Hacktivists have relied on easy-to-use, publicly, and readily available tools for many years. The power and risk associated with hacktivist groups do not come from the tools, but from their ability to disseminate information quickly and gather a large crowd of like-minded people. A single attacker leveraging simple tools will not be effective. But orchestrating an attack using a large crowd and simultaneously targeting a single target can become an issue for that target if it does not have adequate protections in place. YouTube tutorials about the use of tools that are publicly available do, however, help the security community understand risks and solve problems. The sharing of information that could potentially be leveraged for attacks helps organizations to be more aware and better prepared to deploy adequate protections. The knife cuts both ways; but without the information, the state of our defenses would be far behind what they are today and provide free roam for skilled attackers. It does, however, mean that organizations cannot sit idle and must have a timely response to new threats and vulnerabilities. I do not believe that keeping attacks and vulnerabilities secret will be more effective than sharing the information.

Should DDoS be considered a crime no matter what purpose it serves? As long as you attack a common enemy, is DDoS not a crime?

I’m not here to judge, neither attacks nor attackers. In the minds of hacktivists, their actions are justified, whatever their common cause and regardless of whether they are serving for the IT Army of Ukraine, the pro-Russian Killnet, or DragonForce Malaysia. From the perspective of the victims, every attack is a crime. People need to be aware that actively joining an ongoing war, whether physically or virtually, makes them a mercenary in the eyes of the opposing forces and might lead to unwanted consequences now or in the future.

However, my biggest concern with those DDoS attacks is that the unsolicited packets are routed through a shared medium — the same medium and infrastructure that is leveraged by organizations to run their businesses, and the same infrastructure that might impact health care institutions and put lives at danger. Every attack adds load to this shared infrastructure and might lead to unwanted consequences.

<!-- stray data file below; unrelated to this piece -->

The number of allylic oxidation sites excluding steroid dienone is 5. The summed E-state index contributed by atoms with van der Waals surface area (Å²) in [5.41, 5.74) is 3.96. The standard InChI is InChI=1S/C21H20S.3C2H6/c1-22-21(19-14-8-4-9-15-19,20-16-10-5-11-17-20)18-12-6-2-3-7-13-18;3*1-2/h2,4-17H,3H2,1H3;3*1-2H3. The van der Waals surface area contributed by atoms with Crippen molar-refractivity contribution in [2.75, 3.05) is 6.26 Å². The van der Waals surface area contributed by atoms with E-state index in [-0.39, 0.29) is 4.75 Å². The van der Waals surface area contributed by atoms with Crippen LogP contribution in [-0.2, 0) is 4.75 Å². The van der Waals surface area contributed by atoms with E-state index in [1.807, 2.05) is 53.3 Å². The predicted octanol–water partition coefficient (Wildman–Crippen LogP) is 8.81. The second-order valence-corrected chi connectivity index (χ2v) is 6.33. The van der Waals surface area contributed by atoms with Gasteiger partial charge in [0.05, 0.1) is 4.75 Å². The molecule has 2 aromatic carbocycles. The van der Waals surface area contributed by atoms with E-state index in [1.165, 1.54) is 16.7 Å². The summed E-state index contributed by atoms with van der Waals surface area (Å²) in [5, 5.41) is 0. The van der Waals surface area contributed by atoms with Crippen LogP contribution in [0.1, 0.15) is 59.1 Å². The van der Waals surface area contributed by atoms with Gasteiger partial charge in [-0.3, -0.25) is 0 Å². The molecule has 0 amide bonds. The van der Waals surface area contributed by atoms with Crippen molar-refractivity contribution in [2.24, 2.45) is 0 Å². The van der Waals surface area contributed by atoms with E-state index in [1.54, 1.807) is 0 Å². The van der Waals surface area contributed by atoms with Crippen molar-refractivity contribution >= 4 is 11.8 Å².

Security researchers at Avast Threat Labs warned that disBalancer’s Liberation application registers the user, including personal information, like location derived from the IP address, and that this information is communicated over an unencrypted HTTP protocol to disBalancer’s command and control servers. The targets that the application is attacking are also unknown to the user of the application. The application runs in the background, out of the control of the person who installed it, and conducts attacks against a list of targets curated by the authors of the application. The authors communicate their list of targets on their Telegram channel, but only after the attacks are conducted.

Are DDoS even that effective? I would think that many organizations are well aware of this cheap attack and have put protections in place.

Given enough participants, even the most basic attack vectors can become an issue for the target. If the target has adequate protections in place, most attacks can be mitigated with no or minimal impact. However, there are still plenty of public resources that are left unprotected. If there weren’t, DDoS would not be the tool of choice for hacktivists. Moreover, as businesses migrate to hybrid- and multi-cloud environments, their attack surface grows substantially and they are not always in control of the third-party services their applications depend on — both scenarios leave organizations more vulnerable to threats.